The head direction (HD) system, commonly called the neural compass, underlies a navigator’s sense of direction. In contrast to a globally consistent magnetic compass, the HD system does not have a universal reference frame.
By tracking neural activity using the latest brain imaging techniques, scientists at McGill University have gained new insights into the part of the brain that gives us a sense of direction. The research sheds light on the processes that can go awry in degenerative diseases like dementia, which cause patients to feel disoriented and lost, as well as how the brain orients itself in changing surroundings.
Researchers subjected mice to a disorienting virtual world while monitoring neural activity in the brain to understand better how visual information affects the brain’s internal compass. Using the most recent developments in neuronal recording technology, the team captured the inner compass of the brain with unprecedented accuracy.
Accurately decoding the animal’s internal head direction allowed researchers to explore how the Head-Direction cells support the brain’s ability to reorient itself in changing surroundings. They specifically identified a phenomenon called ‘network gain’ that allowed the brain’s internal compass to reorient after the mice were disoriented.
Zaki Ajabi, a former student at McGill University and now a postdoctoral research fellow at Harvard University, said, “It’s as if the brain has a mechanism to implement a ‘reset button’ allowing for rapid reorientation of its internal compass in confusing situations.”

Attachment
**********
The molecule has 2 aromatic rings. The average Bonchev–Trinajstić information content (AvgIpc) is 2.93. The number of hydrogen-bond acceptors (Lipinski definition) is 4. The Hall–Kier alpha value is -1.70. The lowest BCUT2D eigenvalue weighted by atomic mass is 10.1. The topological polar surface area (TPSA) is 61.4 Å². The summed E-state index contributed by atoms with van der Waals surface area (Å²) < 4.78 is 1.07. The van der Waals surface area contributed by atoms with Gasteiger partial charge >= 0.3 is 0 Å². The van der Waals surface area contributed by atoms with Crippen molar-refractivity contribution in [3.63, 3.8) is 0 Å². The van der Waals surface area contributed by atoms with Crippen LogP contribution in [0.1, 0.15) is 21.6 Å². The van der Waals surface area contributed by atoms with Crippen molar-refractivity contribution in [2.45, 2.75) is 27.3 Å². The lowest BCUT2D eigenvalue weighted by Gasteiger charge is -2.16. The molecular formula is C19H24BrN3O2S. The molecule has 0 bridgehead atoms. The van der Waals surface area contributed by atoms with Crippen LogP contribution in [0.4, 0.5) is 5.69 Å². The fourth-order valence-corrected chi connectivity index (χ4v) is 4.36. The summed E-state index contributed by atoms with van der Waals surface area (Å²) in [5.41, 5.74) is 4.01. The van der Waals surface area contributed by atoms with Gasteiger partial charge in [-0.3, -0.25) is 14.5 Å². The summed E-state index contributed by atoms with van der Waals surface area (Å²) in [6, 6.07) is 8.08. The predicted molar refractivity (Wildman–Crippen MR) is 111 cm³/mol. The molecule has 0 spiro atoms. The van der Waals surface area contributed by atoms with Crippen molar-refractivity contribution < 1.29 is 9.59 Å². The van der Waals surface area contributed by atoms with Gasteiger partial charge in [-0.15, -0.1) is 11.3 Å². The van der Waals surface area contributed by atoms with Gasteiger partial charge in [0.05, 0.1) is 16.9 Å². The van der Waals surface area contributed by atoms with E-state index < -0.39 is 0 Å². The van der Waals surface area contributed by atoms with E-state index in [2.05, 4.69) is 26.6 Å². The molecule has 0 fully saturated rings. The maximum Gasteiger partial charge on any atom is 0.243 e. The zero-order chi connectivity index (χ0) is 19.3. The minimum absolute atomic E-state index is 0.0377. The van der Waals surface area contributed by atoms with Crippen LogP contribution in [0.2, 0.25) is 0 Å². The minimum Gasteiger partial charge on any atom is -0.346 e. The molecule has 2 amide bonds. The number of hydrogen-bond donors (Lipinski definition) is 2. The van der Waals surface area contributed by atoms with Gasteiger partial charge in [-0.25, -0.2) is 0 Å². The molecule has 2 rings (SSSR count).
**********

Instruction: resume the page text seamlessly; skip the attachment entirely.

The authors contend that these scenarios are already applicable to the modern human experience, especially given the rapid uptake of virtual reality technology, despite the fact that the animals in this study were subjected to unnatural visual experiences.
Ajabi said, “These findings may eventually explain how virtual reality systems can easily take control over our sense of orientation.”
Co-author Xue-Xin Wei, a computational neuroscientist and an Assistant Professor at The University of Texas at Austin, said, “The results inspired the research team to develop new models to understand the underlying mechanisms better. This work is a beautiful example of how experimental and computational approaches can advance our understanding of brain activity that drives behavior.”
Mark Brandon, an Associate Professor of psychiatry at McGill University, said, “The findings also have significant implications for Alzheimer’s disease. One of the first self-reported cognitive symptoms of Alzheimer’s is that people become disoriented and lost, even in familiar settings.”